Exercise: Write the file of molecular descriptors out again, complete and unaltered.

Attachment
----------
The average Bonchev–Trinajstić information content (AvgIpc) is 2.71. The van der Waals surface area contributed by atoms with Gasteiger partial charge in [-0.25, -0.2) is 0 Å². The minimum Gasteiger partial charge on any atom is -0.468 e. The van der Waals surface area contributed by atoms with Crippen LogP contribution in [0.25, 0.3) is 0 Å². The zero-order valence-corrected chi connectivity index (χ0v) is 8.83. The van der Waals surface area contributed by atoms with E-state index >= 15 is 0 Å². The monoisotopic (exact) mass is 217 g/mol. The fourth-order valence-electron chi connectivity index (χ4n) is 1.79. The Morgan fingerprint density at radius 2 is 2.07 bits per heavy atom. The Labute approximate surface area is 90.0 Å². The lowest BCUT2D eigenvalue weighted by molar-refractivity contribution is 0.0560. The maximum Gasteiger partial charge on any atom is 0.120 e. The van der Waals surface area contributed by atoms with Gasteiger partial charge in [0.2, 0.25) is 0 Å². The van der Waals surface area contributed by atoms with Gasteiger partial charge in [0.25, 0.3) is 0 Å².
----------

The average Bonchev–Trinajstić information content (AvgIpc) is 2.71. The van der Waals surface area contributed by atoms with Gasteiger partial charge in [-0.25, -0.2) is 0 Å². The minimum Gasteiger partial charge on any atom is -0.468 e. The van der Waals surface area contributed by atoms with Crippen LogP contribution in [0.25, 0.3) is 0 Å². The zero-order valence-corrected chi connectivity index (χ0v) is 8.83. The van der Waals surface area contributed by atoms with E-state index >= 15 is 0 Å². The monoisotopic (exact) mass is 217 g/mol. The fourth-order valence-electron chi connectivity index (χ4n) is 1.79. The Morgan fingerprint density at radius 2 is 2.07 bits per heavy atom. The Labute approximate surface area is 90.0 Å². The lowest BCUT2D eigenvalue weighted by molar-refractivity contribution is 0.0560. The maximum Gasteiger partial charge on any atom is 0.120 e. The van der Waals surface area contributed by atoms with Gasteiger partial charge in [0.2, 0.25) is 0 Å². The van der Waals surface area contributed by atoms with Gasteiger partial charge in [0.25, 0.3) is 0 Å².